Documents Required for Travel Within the Western Hemisphere
Under the Immigration and Nationality Act (INA), nonimmigrant aliens and United States citizens are generally required to present passports to enter the United States. The Secretary of Homeland Security and the Secretary of State have the joint authority to waive this requirement for nonimmigrant aliens under certain circumstances and the Secretary of State has the authority to make exceptions to the requirement for United States citizens. In accordance with those authorities, current regulations permit United States citizens and nonimmigrant aliens from Canada, Bermuda and Mexico to enter the United States from certain Western Hemisphere countries without presenting a passport. On December 17, 2004, the President signed the Intelligence Reform and Terrorism Prevention Act of 2004 (IRTPA). Section 7209 of this statute limits the Secretaries' discretion to waive or to make exceptions to the passport requirements under the INA and expressly provides that, by January 1, 2008, United States citizens and nonimmigrant aliens may enter the United States only with passports or such alternatives as the Secretary of Homeland Security may designate as satisfactorily establishing identity and citizenship. In the future, as a result of the implementation of the new statute, travel to the United States by United States citizens and others from the Western Hemisphere will require a passport or acceptable alternative documents in circumstances where travel was previously permitted without such documents. Section 7209 directs that the Secretary of Homeland Security, in consultation with the Secretary of State, develop and implement a plan relating to the new requirements ``as expeditiously as possible.'' The statute provides that this plan shall be implemented no later than January 1, 2008. The Secretary of Homeland Security, in consultation with the Secretary of State, will be deciding how to implement the new law. This Advance Notice of Proposed Rulemaking announces the rulemakings that are expected to implement the new law, invites comments on the possible means of implementation and specifically invites comments on the documents other than passports that should be accepted under section 7209 as sufficient to establish citizenship and identity.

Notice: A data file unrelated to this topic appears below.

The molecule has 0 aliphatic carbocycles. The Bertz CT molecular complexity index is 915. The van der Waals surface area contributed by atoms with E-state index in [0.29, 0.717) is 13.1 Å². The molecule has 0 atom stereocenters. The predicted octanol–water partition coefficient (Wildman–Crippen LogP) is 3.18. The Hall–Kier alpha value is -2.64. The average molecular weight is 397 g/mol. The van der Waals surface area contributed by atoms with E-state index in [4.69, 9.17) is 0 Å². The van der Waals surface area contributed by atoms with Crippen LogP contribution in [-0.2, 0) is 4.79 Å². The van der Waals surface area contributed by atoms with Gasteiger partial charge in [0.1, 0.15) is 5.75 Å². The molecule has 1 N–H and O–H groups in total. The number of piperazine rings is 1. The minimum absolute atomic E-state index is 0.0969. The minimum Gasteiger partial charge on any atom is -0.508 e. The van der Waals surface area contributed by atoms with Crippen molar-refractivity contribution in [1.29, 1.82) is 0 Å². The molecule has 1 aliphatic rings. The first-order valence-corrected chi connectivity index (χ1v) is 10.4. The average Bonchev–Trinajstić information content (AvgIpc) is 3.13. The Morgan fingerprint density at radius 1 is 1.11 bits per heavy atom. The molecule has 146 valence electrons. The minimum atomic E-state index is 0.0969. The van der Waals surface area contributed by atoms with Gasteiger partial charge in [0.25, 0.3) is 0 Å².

Agency Information Collection Activities: Petition for Remission or Mitigation of Forfeitures and Penalties
The Bureau of Customs and Border Protection (CBP) of the Department of Homeland Security has submitted the following information collection request to the Office of Management and Budget (OMB) for review and approval in accordance with the Paperwork Reduction Act of 1995: Petition for Remission or Mitigation of Forfeitures and Penalties. This is a proposed extension of an information collection that was previously approved. CBP is proposing that this information collection be extended with no change to the burden hours. This document is published to obtain comments from the public and affected agencies. This proposed information collection was previously published in the Federal Register (70 FR 28316) on May 17, 2005, allowing for a 60-day comment period. This notice allows for an additional 30 days for public comments. This process is conducted in accordance with 5 CFR 1320.10.
Proposed Collection; Comment Request; Documents Required Aboard Private Aircraft
The Department of Homeland Security, as part of its continuing effort to reduce paperwork and respondent burden, CBP invites the general public and other Federal agencies to comment on an information collection requirement concerning the Documents Required Aboard Private Aircraft. This request for comment is being made pursuant to the Paperwork Reduction Act of 1995 (Pub. L. 104-13; 44 U.S.C. 3505(c)(2)).